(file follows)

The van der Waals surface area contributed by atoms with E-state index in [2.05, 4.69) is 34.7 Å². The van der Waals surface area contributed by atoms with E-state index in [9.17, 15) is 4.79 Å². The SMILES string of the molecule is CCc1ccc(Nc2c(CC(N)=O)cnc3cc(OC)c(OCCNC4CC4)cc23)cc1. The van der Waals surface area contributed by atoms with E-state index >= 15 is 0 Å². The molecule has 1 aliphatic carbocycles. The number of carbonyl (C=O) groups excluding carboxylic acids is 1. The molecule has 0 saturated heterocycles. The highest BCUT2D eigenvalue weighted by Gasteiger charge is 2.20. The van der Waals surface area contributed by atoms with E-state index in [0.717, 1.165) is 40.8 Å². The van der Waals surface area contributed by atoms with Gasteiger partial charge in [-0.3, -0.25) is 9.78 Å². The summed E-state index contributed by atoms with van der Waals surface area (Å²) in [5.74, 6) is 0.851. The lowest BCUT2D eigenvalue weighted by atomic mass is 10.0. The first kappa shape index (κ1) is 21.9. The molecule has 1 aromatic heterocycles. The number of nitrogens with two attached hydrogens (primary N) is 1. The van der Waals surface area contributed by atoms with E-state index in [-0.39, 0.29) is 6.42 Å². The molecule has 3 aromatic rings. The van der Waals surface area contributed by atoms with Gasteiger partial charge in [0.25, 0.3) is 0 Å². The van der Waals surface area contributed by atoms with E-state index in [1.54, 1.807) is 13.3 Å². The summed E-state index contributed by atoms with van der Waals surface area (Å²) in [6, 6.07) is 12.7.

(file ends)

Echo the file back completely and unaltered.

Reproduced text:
The van der Waals surface area contributed by atoms with E-state index in [2.05, 4.69) is 34.7 Å². The van der Waals surface area contributed by atoms with E-state index in [9.17, 15) is 4.79 Å². The SMILES string of the molecule is CCc1ccc(Nc2c(CC(N)=O)cnc3cc(OC)c(OCCNC4CC4)cc23)cc1. The van der Waals surface area contributed by atoms with E-state index >= 15 is 0 Å². The molecule has 1 aliphatic carbocycles. The number of carbonyl (C=O) groups excluding carboxylic acids is 1. The molecule has 0 saturated heterocycles. The highest BCUT2D eigenvalue weighted by Gasteiger charge is 2.20. The van der Waals surface area contributed by atoms with E-state index in [0.717, 1.165) is 40.8 Å². The van der Waals surface area contributed by atoms with Gasteiger partial charge in [-0.3, -0.25) is 9.78 Å². The summed E-state index contributed by atoms with van der Waals surface area (Å²) in [5.74, 6) is 0.851. The lowest BCUT2D eigenvalue weighted by atomic mass is 10.0. The first kappa shape index (κ1) is 21.9. The molecule has 1 aromatic heterocycles. The number of nitrogens with two attached hydrogens (primary N) is 1. The van der Waals surface area contributed by atoms with E-state index in [-0.39, 0.29) is 6.42 Å². The molecule has 3 aromatic rings. The van der Waals surface area contributed by atoms with Gasteiger partial charge in [0.25, 0.3) is 0 Å². The van der Waals surface area contributed by atoms with E-state index in [1.54, 1.807) is 13.3 Å². The summed E-state index contributed by atoms with van der Waals surface area (Å²) in [6, 6.07) is 12.7.